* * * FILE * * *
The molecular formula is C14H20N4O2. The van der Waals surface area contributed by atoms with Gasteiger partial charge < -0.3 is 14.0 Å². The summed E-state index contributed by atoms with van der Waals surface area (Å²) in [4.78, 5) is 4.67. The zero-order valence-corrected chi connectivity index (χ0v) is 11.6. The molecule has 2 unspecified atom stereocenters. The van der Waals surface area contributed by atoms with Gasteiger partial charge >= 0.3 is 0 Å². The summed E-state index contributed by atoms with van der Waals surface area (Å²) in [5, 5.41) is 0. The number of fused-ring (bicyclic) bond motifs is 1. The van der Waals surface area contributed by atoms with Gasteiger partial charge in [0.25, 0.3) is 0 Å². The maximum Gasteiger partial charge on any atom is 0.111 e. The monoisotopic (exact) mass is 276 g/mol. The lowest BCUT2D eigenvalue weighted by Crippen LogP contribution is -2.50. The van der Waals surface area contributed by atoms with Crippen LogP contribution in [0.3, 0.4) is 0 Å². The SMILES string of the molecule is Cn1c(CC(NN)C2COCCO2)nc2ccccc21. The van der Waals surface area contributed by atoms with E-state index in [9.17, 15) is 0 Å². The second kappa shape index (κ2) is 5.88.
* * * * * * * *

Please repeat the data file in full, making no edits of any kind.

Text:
The molecular formula is C14H20N4O2. The van der Waals surface area contributed by atoms with Gasteiger partial charge < -0.3 is 14.0 Å². The summed E-state index contributed by atoms with van der Waals surface area (Å²) in [4.78, 5) is 4.67. The zero-order valence-corrected chi connectivity index (χ0v) is 11.6. The molecule has 2 unspecified atom stereocenters. The van der Waals surface area contributed by atoms with Gasteiger partial charge >= 0.3 is 0 Å². The summed E-state index contributed by atoms with van der Waals surface area (Å²) in [5, 5.41) is 0. The number of fused-ring (bicyclic) bond motifs is 1. The van der Waals surface area contributed by atoms with Gasteiger partial charge in [0.25, 0.3) is 0 Å². The maximum Gasteiger partial charge on any atom is 0.111 e. The monoisotopic (exact) mass is 276 g/mol. The lowest BCUT2D eigenvalue weighted by Crippen LogP contribution is -2.50. The van der Waals surface area contributed by atoms with Crippen LogP contribution in [0.3, 0.4) is 0 Å². The SMILES string of the molecule is Cn1c(CC(NN)C2COCCO2)nc2ccccc21. The van der Waals surface area contributed by atoms with E-state index in [9.17, 15) is 0 Å². The second kappa shape index (κ2) is 5.88.